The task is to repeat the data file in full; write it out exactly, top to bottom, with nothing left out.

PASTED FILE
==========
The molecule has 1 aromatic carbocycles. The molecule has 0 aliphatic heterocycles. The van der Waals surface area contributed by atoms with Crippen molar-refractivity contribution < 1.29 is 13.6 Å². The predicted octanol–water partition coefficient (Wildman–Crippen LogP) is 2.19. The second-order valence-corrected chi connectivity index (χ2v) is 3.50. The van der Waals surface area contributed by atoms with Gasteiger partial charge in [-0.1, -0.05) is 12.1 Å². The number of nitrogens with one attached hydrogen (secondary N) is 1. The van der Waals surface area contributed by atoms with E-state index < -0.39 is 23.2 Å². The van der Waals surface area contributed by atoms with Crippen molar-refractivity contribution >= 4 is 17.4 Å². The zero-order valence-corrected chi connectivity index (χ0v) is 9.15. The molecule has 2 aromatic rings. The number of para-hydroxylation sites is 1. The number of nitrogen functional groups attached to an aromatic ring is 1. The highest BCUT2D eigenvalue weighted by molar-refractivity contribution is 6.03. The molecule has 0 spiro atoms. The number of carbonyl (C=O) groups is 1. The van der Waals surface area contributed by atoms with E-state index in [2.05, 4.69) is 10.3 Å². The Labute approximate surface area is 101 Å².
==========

The molecule has 1 aromatic carbocycles. The molecule has 0 aliphatic heterocycles. The van der Waals surface area contributed by atoms with Crippen molar-refractivity contribution < 1.29 is 13.6 Å². The predicted octanol–water partition coefficient (Wildman–Crippen LogP) is 2.19. The second-order valence-corrected chi connectivity index (χ2v) is 3.50. The van der Waals surface area contributed by atoms with Gasteiger partial charge in [-0.1, -0.05) is 12.1 Å². The number of nitrogens with one attached hydrogen (secondary N) is 1. The van der Waals surface area contributed by atoms with E-state index < -0.39 is 23.2 Å². The van der Waals surface area contributed by atoms with Crippen molar-refractivity contribution >= 4 is 17.4 Å². The zero-order valence-corrected chi connectivity index (χ0v) is 9.15. The molecule has 2 aromatic rings. The number of para-hydroxylation sites is 1. The number of nitrogen functional groups attached to an aromatic ring is 1. The highest BCUT2D eigenvalue weighted by molar-refractivity contribution is 6.03. The molecule has 0 spiro atoms. The number of carbonyl (C=O) groups is 1. The van der Waals surface area contributed by atoms with E-state index in [2.05, 4.69) is 10.3 Å². The Labute approximate surface area is 101 Å².